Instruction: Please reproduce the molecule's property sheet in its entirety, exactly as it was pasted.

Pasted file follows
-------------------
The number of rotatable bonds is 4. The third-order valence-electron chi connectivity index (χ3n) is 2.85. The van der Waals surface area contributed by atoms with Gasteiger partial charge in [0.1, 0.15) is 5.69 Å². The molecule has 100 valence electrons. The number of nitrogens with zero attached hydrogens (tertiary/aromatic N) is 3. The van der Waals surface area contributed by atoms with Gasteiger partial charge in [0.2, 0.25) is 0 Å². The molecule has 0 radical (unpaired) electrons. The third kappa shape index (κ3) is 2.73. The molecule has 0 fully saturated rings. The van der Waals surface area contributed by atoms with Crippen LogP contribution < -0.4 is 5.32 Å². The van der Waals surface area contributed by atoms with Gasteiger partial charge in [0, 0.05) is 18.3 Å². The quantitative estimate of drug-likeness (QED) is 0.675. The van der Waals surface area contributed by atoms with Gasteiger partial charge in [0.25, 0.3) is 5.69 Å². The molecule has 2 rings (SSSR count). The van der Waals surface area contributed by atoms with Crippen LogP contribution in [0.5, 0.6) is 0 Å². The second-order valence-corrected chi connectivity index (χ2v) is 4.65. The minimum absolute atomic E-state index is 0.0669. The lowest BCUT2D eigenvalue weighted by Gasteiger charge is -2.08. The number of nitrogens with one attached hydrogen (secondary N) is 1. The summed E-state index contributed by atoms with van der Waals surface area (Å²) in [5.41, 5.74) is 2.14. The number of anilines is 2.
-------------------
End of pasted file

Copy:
The number of rotatable bonds is 4. The third-order valence-electron chi connectivity index (χ3n) is 2.85. The van der Waals surface area contributed by atoms with Gasteiger partial charge in [0.1, 0.15) is 5.69 Å². The molecule has 100 valence electrons. The number of nitrogens with zero attached hydrogens (tertiary/aromatic N) is 3. The van der Waals surface area contributed by atoms with Gasteiger partial charge in [0.2, 0.25) is 0 Å². The molecule has 0 radical (unpaired) electrons. The third kappa shape index (κ3) is 2.73. The molecule has 0 fully saturated rings. The van der Waals surface area contributed by atoms with Crippen LogP contribution < -0.4 is 5.32 Å². The van der Waals surface area contributed by atoms with Gasteiger partial charge in [0, 0.05) is 18.3 Å². The quantitative estimate of drug-likeness (QED) is 0.675. The van der Waals surface area contributed by atoms with Gasteiger partial charge in [0.25, 0.3) is 5.69 Å². The molecule has 2 rings (SSSR count). The van der Waals surface area contributed by atoms with Crippen LogP contribution in [0.5, 0.6) is 0 Å². The second-order valence-corrected chi connectivity index (χ2v) is 4.65. The minimum absolute atomic E-state index is 0.0669. The lowest BCUT2D eigenvalue weighted by Gasteiger charge is -2.08. The number of nitrogens with one attached hydrogen (secondary N) is 1. The summed E-state index contributed by atoms with van der Waals surface area (Å²) in [5.41, 5.74) is 2.14. The number of anilines is 2.